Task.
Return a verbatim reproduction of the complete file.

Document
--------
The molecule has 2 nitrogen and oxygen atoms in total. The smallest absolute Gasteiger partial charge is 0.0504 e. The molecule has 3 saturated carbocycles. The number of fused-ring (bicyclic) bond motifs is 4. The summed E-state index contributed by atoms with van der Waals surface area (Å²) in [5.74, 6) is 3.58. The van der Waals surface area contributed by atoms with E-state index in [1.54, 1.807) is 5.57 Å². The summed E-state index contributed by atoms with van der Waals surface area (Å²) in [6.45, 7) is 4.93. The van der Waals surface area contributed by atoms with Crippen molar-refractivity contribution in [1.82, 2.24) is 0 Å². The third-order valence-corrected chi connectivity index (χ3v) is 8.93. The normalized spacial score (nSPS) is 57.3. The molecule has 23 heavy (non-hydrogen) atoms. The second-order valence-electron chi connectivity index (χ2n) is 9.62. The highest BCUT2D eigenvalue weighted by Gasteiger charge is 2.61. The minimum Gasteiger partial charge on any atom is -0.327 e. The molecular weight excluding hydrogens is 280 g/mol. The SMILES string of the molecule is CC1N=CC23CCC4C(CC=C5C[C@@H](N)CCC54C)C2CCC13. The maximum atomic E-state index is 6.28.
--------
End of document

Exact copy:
The molecule has 2 nitrogen and oxygen atoms in total. The smallest absolute Gasteiger partial charge is 0.0504 e. The molecule has 3 saturated carbocycles. The number of fused-ring (bicyclic) bond motifs is 4. The summed E-state index contributed by atoms with van der Waals surface area (Å²) in [5.74, 6) is 3.58. The van der Waals surface area contributed by atoms with E-state index in [1.54, 1.807) is 5.57 Å². The summed E-state index contributed by atoms with van der Waals surface area (Å²) in [6.45, 7) is 4.93. The van der Waals surface area contributed by atoms with Crippen molar-refractivity contribution in [1.82, 2.24) is 0 Å². The third-order valence-corrected chi connectivity index (χ3v) is 8.93. The normalized spacial score (nSPS) is 57.3. The molecule has 23 heavy (non-hydrogen) atoms. The second-order valence-electron chi connectivity index (χ2n) is 9.62. The highest BCUT2D eigenvalue weighted by Gasteiger charge is 2.61. The minimum Gasteiger partial charge on any atom is -0.327 e. The molecular weight excluding hydrogens is 280 g/mol. The SMILES string of the molecule is CC1N=CC23CCC4C(CC=C5C[C@@H](N)CCC54C)C2CCC13. The maximum atomic E-state index is 6.28.